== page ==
Contemplate inner tube. Pump up inner tube. Hold inner tube close to ear and listen for gentle hiss of expelled air. Feel draft on face. Contemplate ragged hole. Find really big patch for inner tube. Clean tube as best as can with grimy mucky fingers. Shove nice load of glue all over it. Forget which is better, lots of glue or minimalist approach to glue. Drop contents of repair kit on top of rabbit hole. Curse. Shove patch over hole in tyre. Put chalk on excess glue. Use lots of chalk. Say ‘fuck off Mr Rabbit’. Apologise to rabbit on grounds of diminished responsibility due to tyre problems. Wonder why am explaining self to passing lagomorph. Remind self am restricted to one existential crisis per week and have already had 3 in past hour.

Congratulate self on fixing puncture but decide to use spare tube anyway. Congratulate self on having tube that looks like it might fit. Partially inflate tube. Put one side of tyre back on wheel. Insert inner tube into tyre. Remember, as air hisses out, that forgot to check tyre for whatever caused the puncture in the first place. Regret sending nice man away because A. he might have remembered to do this and B. He had a nice arse. Consider yelling ‘Oi, come back, show us your tyre levers’. Realise this is uncouth. And pointless, since he’s long gone.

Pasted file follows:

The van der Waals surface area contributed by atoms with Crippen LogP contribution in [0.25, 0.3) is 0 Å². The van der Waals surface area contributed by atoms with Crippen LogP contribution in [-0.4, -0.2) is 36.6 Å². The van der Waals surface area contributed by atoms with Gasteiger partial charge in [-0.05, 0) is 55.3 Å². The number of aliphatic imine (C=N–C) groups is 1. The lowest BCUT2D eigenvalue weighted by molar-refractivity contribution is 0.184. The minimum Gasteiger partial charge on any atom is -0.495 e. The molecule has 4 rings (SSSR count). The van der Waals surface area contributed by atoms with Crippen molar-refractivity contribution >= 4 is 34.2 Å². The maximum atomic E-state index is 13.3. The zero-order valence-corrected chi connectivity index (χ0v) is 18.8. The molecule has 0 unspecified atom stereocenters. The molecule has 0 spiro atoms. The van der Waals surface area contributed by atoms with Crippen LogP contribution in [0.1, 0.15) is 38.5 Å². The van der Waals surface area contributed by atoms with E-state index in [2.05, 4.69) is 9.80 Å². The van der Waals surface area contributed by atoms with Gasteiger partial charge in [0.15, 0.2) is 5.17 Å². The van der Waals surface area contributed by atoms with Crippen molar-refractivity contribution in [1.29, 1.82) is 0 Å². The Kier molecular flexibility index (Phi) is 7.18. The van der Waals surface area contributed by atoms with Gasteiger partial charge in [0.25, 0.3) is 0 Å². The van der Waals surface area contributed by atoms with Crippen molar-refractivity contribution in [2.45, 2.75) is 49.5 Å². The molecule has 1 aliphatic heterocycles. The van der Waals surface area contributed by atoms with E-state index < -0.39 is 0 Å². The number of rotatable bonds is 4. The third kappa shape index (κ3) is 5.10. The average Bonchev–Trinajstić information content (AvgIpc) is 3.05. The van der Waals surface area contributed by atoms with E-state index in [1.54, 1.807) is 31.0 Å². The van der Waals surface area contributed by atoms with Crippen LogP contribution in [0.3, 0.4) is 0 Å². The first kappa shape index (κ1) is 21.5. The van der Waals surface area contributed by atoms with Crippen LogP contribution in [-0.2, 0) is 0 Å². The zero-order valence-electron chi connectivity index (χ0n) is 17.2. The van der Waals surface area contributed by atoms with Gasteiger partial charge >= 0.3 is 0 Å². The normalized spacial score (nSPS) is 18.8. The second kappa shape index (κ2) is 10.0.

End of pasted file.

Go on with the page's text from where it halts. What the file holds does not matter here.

Pump air into inner tube #1. Recheck for punctures. Decide that it will probably be OK to get me home. Give up on idea of urgent appointment since it’s been and gone already. Check outside of tyre for puncture-causing object. Realise large pin-type nail is jammed into it. Curse self for not noticing. Thoroughly check tyre inside and out for any other objects. Attempt to hurl nail away. Realise light objects are not that easy to hurl and watch disconsolately as it lands 3 feet away and then rolls back into the road. Pick up nail and push it down into the earth.